Saturday, June 23, 2018

Why History?

Screen capture from the film The Red Baron
I write a lot about history, mostly because it fascinates me and it helps me to understand how we humans operate in groups. If you think that a group of people act the same as an individual, you are making a big mistake. Sometimes a fatal mistake. A study of history helps one see that.

There is a lot of crap going on in the country right now, most of it is meant to distract the less discerning members of the voting public from the real issues of the day. If you know your history, you can separate the wheat from the chaff. But not by watching most of the major "news" networks. They have convinced themselves that they are important, even though they are, for the most part, not important at all, they are no more than propaganda outlets. If we really thought about things, we'd know that most of what passes in this country for news, is not.

There are people in the world right now who are making history, most of the others are just making noise. I despise the noise makers.


I ran across the following clip on YouTube, it's from the movie The Red Baron which came out in 2008. I watched it a while back, it was entertaining. After watching this aerial sequence (most of which is CGI, but still good) I decided that I need to watch the movie again. (The film is available on Amazon Prime.)

I'll leave it to Juvat and the other pilots out there to judge the accuracy of the flying, but the clip "feels right," in other words, it gives an insight into World War I in the air. The end of the clip, mercifully cut short, is sad beyond belief, and not just for the obvious reasons.

Enjoy...



Another good clip, this one from the BBC. They quote Boelcke, which means that they did their homework.

The pilots of the Great War were brave beyond belief!





38 comments:

  1. It is the truth; if we fail to learn from history, we are doomed to repeat it. History itself backs that up. Have that movie and watched it the other day.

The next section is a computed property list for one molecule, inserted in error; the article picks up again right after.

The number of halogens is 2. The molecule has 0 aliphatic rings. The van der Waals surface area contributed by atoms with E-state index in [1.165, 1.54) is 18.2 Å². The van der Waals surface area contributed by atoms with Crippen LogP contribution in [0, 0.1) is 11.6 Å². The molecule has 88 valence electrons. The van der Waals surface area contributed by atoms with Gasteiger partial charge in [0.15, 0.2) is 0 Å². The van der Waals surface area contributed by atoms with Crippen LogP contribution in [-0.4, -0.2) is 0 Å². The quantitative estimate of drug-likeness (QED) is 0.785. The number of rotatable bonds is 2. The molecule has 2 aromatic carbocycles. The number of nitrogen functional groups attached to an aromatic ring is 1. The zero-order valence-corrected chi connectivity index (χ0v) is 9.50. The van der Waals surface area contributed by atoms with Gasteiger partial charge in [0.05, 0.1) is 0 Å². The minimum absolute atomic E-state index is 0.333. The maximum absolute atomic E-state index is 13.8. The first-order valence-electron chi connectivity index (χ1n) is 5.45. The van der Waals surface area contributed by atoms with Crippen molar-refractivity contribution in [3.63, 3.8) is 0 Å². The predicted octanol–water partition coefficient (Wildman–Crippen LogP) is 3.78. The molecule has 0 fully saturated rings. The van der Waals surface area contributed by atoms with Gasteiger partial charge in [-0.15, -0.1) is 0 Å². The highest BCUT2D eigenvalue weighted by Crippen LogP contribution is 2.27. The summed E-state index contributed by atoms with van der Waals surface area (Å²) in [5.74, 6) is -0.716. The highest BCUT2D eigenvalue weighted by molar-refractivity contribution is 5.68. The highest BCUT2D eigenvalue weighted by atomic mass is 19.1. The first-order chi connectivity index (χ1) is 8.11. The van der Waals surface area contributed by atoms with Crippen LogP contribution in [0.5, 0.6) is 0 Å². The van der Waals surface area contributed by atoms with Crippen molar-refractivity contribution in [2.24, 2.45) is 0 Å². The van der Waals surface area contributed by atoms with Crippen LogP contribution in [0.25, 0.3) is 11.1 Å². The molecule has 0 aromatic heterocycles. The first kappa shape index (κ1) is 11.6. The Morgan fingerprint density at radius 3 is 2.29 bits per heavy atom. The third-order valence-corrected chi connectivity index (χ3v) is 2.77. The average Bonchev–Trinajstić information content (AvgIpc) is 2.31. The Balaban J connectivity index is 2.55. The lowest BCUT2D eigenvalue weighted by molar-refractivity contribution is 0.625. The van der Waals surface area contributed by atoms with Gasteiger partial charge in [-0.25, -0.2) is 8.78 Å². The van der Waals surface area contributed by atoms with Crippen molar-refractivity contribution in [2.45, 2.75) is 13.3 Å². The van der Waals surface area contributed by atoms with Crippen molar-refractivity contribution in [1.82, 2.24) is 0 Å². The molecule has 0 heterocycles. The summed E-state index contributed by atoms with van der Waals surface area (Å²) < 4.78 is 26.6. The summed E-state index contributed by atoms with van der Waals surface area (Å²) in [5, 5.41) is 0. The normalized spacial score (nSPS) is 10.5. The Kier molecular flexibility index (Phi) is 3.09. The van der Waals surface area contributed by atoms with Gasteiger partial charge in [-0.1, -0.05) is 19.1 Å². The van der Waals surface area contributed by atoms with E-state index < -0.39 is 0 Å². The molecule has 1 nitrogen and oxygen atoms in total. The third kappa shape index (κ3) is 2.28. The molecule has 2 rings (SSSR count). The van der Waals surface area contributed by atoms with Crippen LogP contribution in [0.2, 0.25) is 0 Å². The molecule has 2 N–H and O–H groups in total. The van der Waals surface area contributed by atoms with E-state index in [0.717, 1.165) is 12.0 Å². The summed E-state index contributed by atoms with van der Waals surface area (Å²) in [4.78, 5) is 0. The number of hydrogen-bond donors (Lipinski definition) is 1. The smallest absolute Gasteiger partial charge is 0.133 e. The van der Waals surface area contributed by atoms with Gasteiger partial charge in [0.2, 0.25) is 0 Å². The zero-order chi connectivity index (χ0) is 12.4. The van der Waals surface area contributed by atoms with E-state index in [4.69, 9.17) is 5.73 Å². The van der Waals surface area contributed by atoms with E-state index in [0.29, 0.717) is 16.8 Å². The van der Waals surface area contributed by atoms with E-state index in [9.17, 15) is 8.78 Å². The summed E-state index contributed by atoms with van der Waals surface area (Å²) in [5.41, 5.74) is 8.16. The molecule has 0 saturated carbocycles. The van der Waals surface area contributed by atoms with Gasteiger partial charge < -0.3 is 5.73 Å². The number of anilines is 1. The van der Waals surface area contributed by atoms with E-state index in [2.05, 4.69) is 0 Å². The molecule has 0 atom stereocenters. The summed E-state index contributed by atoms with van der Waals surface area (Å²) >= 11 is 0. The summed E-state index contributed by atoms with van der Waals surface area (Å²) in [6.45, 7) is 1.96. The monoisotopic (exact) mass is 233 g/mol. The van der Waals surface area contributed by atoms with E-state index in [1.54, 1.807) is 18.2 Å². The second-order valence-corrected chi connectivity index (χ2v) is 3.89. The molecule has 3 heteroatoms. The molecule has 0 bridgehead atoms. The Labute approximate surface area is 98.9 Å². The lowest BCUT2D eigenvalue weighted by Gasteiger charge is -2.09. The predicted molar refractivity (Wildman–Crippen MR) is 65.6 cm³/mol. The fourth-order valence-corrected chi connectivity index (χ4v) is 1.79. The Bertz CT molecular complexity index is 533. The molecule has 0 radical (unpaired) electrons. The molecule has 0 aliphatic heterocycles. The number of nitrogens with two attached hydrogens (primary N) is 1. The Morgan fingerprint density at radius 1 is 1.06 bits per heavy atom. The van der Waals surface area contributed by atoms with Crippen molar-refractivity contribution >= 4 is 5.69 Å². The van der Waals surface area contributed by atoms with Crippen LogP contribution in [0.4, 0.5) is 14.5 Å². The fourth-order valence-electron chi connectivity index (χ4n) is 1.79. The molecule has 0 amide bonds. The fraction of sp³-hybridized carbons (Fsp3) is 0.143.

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    1. I watched it again after I wrote this post. Entertaining, but as history? Terrible.

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    2. Historia Magistra Vitae.
      leave it to the Romans to put a wisdom of ages into three words.
      anyway, nowadays it boils down to "those who learn history are forced to watch helplessly as everyone else repeats mistakes of the past"
      Chinese trying to follow Japan on Imperialism course of 1930-1945? check.
      Trump trying his best to emulate Smoot-Hawley of 1930s. check!
      Extreme right and extreme left emulating 1930s in hope of getting another go at either being Stalin or Hitler, check.
      I am VERY afraid this all points to rerun of 1937-45 - with lots of nukes waiting to be used.

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    3. Don't believe everything you hear in the media Paweł. Things are actually getting better, not worse. But for the leftists to succeed, Trump has to fail.

      If you are watching the news on the telly, odds are it's something Herr Goebbels would be proud of.

      And the Romans were pretty smart folks.

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  2. The man that ran the Oldsmobile dealership in Mangum, Ok was an ace from WW1. Both my folks were from Greer county. I asked dad about him, he said he was a nice man, remembered him well.

    The warriors that took to the sky in wood and fabric, mostly without parachutes, to do battle.... I just can't imagine. The Gnome engine that only let you turn one way quickly, and made the aircraft almost unmanageable, the open cockpits, castor oil(Just how sticky is that stuff??), radiators in the top wing, my mind truly marvels at who could do that.... Just a few shots would scald you with water, blow up the gas tank in your face, or spray you with hot oil. Or worse yet, send you to your death, spiraling down with a minute or two to wait...... Or was it burning to a crisp as you whirled you way to the ground? What kind of warriors were those men? How did they adjust to that kind of stress? Again, I think about them, and my mind marvels at who could do that??

    Georges Guyemer was a hero of mine when I was a kid. Memorized the eye chart so he could be a pilot, then was a solo operator. A lone wolf. He had a lot of guts. How do you fly that well, shoot that well when you can see that well? He did ultimately fly off into oblivion, but his sheer drive to be the best at what he chose to do was inspiring....

    Those kinds of men were my heroes. I'm glad their stories were told.